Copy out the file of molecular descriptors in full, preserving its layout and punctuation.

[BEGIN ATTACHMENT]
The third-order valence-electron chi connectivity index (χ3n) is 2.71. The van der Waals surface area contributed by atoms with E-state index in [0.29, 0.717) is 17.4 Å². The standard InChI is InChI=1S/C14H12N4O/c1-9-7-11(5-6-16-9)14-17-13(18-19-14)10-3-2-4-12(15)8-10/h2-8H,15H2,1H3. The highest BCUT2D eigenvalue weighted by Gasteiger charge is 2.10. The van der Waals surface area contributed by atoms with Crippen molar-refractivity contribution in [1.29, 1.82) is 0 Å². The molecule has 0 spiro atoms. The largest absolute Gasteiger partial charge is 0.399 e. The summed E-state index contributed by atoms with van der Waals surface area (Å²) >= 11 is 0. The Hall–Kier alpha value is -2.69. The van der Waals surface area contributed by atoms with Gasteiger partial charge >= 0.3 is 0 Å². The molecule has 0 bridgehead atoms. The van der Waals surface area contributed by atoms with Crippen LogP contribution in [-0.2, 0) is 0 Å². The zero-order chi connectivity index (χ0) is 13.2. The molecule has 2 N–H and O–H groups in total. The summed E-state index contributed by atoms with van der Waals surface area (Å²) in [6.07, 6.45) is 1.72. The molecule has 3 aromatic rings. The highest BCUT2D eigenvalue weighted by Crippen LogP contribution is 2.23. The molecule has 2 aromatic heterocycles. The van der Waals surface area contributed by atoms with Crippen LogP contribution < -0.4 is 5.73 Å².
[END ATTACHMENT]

The third-order valence-electron chi connectivity index (χ3n) is 2.71. The van der Waals surface area contributed by atoms with E-state index in [0.29, 0.717) is 17.4 Å². The standard InChI is InChI=1S/C14H12N4O/c1-9-7-11(5-6-16-9)14-17-13(18-19-14)10-3-2-4-12(15)8-10/h2-8H,15H2,1H3. The highest BCUT2D eigenvalue weighted by Gasteiger charge is 2.10. The van der Waals surface area contributed by atoms with Crippen molar-refractivity contribution in [1.29, 1.82) is 0 Å². The molecule has 0 spiro atoms. The largest absolute Gasteiger partial charge is 0.399 e. The summed E-state index contributed by atoms with van der Waals surface area (Å²) >= 11 is 0. The Hall–Kier alpha value is -2.69. The van der Waals surface area contributed by atoms with Gasteiger partial charge >= 0.3 is 0 Å². The molecule has 0 bridgehead atoms. The van der Waals surface area contributed by atoms with Crippen LogP contribution in [-0.2, 0) is 0 Å². The zero-order chi connectivity index (χ0) is 13.2. The molecule has 2 N–H and O–H groups in total. The summed E-state index contributed by atoms with van der Waals surface area (Å²) in [6.07, 6.45) is 1.72. The molecule has 3 aromatic rings. The highest BCUT2D eigenvalue weighted by Crippen LogP contribution is 2.23. The molecule has 2 aromatic heterocycles. The van der Waals surface area contributed by atoms with Crippen LogP contribution < -0.4 is 5.73 Å².